CHARLOTTE, N.C. (
pilots are calling for the dismissal of the carrier's chief safety officer, saying the safety culture has deteriorated markedly since a 2005 merger.
The airline, however, said that Paul Morell, vice president of safety and regulatory compliance, is staying and the charges are baseless, motivated by ongoing contract talks with the U.S. Airline Pilots Association. "It's unfortunate that our pilots' union is using safety as a negotiating tactic," said airline spokeswoman Michelle Mohr. "It's a real disservice to the 32,000 employees of US Airways."
Tom Kubik, USAPA safety chairman, insisted that pilots safety concerns are unrelated to negotiations. "What we are saying is that they're putting so much emphasis on economics and on-time
performance that they're losing sight of the safety culture that existed here," he said.
Kubik acknowledged that the safety level of U.S. commercial aviation is high and that "every airline has a great safety record." But he said US Airways' standing results from highly experienced pilots rather than from its faltering safety culture. Historically, he said, the safety level has varied, peaking when the airline vastly intensified its focus following a series of five fatal crashes between 1989 and 1994.
This spring, USAPA spent about $30,000 to hire a consultant to conduct a safety culture survey, which showed that "we have a safety culture in need of intervention," Kubik said. He acknowledged that while 38% of the carrier's 4,116 pilots responded, the response rate was only 7% at America West, which merged with US Airways in 2005. The two pilot groups have been sharply divided because of a controversial seniority list devised by an arbitrator: most America West pilots back the seniority list and oppose USAPA.
Here are examples of three specific safety issues that concern USAPA. They are among 17 issues the pilots reported to the airline's board in seeking Morell's dismissal.
The airline's 767s are not equipped with a satellite phone. This is not a problem on the trans-Atlantic, where high frequency radios work, but it is a problem on the Charlotte-Rio flight because, on some nights, the pilots cannot communicate with US Airways dispatchers. Kubik said potential solutions include putting a $50,000 satellite phone on the airplane or switching to the newer A330, which has the phone.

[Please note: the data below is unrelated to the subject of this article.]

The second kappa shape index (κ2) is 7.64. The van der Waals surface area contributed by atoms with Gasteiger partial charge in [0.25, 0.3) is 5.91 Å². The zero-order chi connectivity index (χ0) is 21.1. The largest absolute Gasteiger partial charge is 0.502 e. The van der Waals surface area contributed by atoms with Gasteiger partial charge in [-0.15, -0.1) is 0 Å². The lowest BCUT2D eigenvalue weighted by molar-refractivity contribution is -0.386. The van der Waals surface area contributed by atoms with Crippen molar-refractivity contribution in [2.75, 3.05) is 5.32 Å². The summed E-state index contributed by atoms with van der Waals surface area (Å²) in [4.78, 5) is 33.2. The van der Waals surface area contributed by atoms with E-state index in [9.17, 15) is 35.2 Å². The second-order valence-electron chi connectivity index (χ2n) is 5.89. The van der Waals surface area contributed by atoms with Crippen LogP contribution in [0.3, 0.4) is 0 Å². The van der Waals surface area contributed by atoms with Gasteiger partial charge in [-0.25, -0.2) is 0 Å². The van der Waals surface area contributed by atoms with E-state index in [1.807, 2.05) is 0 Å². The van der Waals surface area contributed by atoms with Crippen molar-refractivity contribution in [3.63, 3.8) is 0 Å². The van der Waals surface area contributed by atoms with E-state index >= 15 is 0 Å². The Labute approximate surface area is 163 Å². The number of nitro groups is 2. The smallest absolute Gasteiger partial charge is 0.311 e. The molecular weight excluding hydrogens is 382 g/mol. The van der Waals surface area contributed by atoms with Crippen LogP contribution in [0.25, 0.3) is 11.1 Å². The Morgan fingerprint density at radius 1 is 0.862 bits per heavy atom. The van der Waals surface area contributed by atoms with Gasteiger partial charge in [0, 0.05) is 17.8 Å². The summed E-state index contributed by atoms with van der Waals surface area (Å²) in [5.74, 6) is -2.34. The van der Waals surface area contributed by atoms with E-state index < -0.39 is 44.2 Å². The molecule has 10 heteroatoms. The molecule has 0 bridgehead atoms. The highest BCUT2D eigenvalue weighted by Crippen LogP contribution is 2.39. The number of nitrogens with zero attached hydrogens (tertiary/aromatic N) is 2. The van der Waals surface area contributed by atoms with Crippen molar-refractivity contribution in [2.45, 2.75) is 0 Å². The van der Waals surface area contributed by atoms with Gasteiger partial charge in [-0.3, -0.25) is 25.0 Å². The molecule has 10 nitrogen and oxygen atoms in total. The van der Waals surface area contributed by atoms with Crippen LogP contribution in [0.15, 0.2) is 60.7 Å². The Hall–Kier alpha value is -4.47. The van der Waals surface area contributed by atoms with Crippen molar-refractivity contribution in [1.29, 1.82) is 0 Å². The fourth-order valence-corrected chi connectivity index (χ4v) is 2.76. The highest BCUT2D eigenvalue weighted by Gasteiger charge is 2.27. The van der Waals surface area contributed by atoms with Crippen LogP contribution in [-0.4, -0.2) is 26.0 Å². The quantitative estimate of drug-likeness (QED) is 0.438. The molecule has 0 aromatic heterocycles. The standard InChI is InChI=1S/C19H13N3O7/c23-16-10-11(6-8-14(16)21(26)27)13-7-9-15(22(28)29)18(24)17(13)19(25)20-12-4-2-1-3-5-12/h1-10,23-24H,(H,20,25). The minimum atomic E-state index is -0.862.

In an effort to ease ramp congestion and improve on-time performance in Charlotte and Philadelphia, US Airways has planes push back early. This means that sometimes the planes might be stuck at the gate with no jetway access, which could present a problem if an evacuation is required, because there is no room for chutes from the front exits and too much ramp activity to deploy chutes at rear exits. (This problem apparently did not occur to the
flight attendant who
needlessly deployed a chute at Kennedy Airport last August, and was subsequently fired.) Kubik said pilots should refuse to push back until runway clearance can be assured.
On some US Airways A330s, which are aging, seals have worn out on a center fuel tank, which has been sealed off. As a result, in some cases fuel can seep into the tanks. Kubik said the carrier has not informed pilots of this problem, which could pose a danger in combination with other fuel tank problems. In April, Kubik, backed by a dispatcher, declined to fly a Charlotte-London Gatwick flight because the plane developed a second potential problem related to fuel transfer.
Mohr declined to comment on the specific points. However, in a recent letter to USAPA President Mike Cleary, Morell wrote that "US Airways' highest priority is the safety of our employees and passengers" and noted that "we have an industry-leading safety program that reflects the company's commitment to operating with the very highest standards of safety, and our pilots are an integral part of that process." Morell said pilots are encouraged to report safety problems.
On Monday, US Airways said that preliminary results indicate it scored well on the recently completed 2011 International Air Transport Association Operational Safety Audit, in which 2,600 safety-related items are checked by independent inspectors.
-- Written by Ted Reed in Charlotte, N.C.
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